WASHINGTON – The Trump administration said on Thursday that a program that has protected hundreds of thousands of young immigrants from deportation will remain in effect, though it did not say for how long.
President Donald Trump had pledged to “immediately” cancel that program, known as Deferred Action for Childhood Arrivals, or DACA. But, so far, most immigrants protected by the effort have not been targeted by stepped-up efforts to find and deport immigrants living in the country illegally.
DACA was created five years ago and, as of March 31, has protected 787,000 young immigrants, according to government data.
The protection program for parents, like the one for young immigrants, was created with a policy memo, not by legislation. Both programs required that participants meet certain conditions, including not having a history of serious crimes.
Arrests of immigrants in the interior of the country have increased under the Trump administration, but deportations are slightly down as fewer people have been caught crossing the Mexican border into the United States illegally.
Trump has made immigration enforcement a top priority and has vowed to continue a crackdown on those living in the U.S. illegally and those trying to sneak into the country.
But he’s taken a softer line on the program affecting young immigrants, who are sometimes referred to as “Dreamers.” In an Associated Press interview in April, Trump said his administration is “not after the dreamers, we are after the criminals” and that “The dreamers should rest easy.”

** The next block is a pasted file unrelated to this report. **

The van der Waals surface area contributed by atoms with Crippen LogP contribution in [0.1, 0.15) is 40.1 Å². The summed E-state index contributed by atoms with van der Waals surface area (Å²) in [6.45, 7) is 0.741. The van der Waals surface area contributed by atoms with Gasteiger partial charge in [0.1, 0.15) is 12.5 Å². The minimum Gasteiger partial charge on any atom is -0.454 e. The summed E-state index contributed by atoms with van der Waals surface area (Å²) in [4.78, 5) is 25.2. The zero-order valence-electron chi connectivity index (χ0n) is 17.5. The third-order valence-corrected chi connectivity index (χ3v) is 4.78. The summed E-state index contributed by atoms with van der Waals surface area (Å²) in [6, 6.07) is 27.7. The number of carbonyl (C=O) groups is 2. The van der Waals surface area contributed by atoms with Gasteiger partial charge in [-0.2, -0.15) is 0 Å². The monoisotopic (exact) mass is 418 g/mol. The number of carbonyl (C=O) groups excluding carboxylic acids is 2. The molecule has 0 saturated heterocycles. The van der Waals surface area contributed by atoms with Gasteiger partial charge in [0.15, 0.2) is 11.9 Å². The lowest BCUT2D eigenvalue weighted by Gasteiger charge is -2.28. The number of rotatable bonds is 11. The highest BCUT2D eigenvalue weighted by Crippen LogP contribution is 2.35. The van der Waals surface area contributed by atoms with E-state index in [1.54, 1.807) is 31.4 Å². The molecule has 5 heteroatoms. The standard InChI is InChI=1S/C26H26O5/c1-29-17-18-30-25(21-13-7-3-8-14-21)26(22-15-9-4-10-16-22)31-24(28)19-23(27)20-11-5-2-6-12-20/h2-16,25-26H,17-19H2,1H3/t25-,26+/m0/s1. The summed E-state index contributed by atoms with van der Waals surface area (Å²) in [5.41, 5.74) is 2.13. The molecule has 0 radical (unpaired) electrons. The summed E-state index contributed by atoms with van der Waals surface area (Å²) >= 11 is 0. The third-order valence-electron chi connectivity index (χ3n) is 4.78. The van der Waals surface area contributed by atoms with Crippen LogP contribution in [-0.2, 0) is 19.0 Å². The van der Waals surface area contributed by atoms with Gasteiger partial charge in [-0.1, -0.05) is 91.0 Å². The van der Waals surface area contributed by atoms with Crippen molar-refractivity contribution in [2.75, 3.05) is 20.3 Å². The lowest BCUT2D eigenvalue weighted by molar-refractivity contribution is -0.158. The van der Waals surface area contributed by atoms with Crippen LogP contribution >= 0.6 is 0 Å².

Department of Homeland Security’s announcement follows:
“Rescission of Memorandum Providing for Deferred Action for Parents of Americans and Lawful Permanent Residents (“DAPA”)
The rescinded memo purported to provide a path for illegal aliens with a U.S. citizen or lawful permanent resident child to be considered for deferred action. To be considered for deferred action, an alien was required to satisfy six criteria:
(1) as of November 20, 2014, be the parent of a U.S. citizen or lawful permanent resident;
(2) have continuously resided here since before January 1, 2010;
(3) have been physically present here on November 20, 2014, and when applying for relief;
(4) have no lawful immigration status on that date;
(5) not fall within the Secretary’s enforcement priorities; and
(6) “present no other factors that, in the exercise of discretion, make [ ] the grant of deferred action inappropriate.”
Prior to implementation of DAPA, twenty-six states challenged the policies established in the DAPA memorandum in the U.S. District Court for the Southern District of Texas. The district court enjoined implementation of the DAPA memorandum, the United States Court of Appeals for the Fifth Circuit affirmed the district court’s decision, and the Supreme Court allowed the district court’s injunction to remain in place.
The rescinded policy also provided expanded work authorization for recipients under the DACA program for three years versus two years. This policy was also enjoined nationwide and has now been rescinded.
The June 15, 2012 memorandum that created the Deferred Action for Childhood Arrivals (DACA) program will remain in effect.”